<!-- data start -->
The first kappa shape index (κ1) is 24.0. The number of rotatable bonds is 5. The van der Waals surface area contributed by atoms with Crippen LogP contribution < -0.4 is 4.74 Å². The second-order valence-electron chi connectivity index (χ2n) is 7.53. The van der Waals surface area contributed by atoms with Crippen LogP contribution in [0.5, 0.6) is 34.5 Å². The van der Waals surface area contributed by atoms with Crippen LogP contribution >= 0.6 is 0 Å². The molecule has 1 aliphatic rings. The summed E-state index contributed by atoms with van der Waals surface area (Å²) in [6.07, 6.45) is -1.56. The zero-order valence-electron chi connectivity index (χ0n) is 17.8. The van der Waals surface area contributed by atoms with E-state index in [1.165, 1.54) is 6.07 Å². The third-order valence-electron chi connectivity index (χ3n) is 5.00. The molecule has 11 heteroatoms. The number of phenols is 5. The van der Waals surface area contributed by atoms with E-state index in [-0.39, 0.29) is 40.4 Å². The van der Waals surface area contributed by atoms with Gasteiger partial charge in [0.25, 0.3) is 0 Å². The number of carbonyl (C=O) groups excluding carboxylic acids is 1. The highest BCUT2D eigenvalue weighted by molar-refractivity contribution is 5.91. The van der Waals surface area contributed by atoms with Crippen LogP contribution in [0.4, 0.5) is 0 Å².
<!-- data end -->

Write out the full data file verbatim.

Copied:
The first kappa shape index (κ1) is 24.0. The number of rotatable bonds is 5. The van der Waals surface area contributed by atoms with Crippen LogP contribution < -0.4 is 4.74 Å². The second-order valence-electron chi connectivity index (χ2n) is 7.53. The van der Waals surface area contributed by atoms with Crippen LogP contribution in [0.5, 0.6) is 34.5 Å². The van der Waals surface area contributed by atoms with Crippen LogP contribution >= 0.6 is 0 Å². The molecule has 1 aliphatic rings. The summed E-state index contributed by atoms with van der Waals surface area (Å²) in [6.07, 6.45) is -1.56. The zero-order valence-electron chi connectivity index (χ0n) is 17.8. The van der Waals surface area contributed by atoms with E-state index in [1.165, 1.54) is 6.07 Å². The third-order valence-electron chi connectivity index (χ3n) is 5.00. The molecule has 11 heteroatoms. The number of phenols is 5. The van der Waals surface area contributed by atoms with E-state index in [-0.39, 0.29) is 40.4 Å². The van der Waals surface area contributed by atoms with Gasteiger partial charge in [0.25, 0.3) is 0 Å². The number of carbonyl (C=O) groups excluding carboxylic acids is 1. The highest BCUT2D eigenvalue weighted by molar-refractivity contribution is 5.91. The van der Waals surface area contributed by atoms with Crippen LogP contribution in [0.4, 0.5) is 0 Å².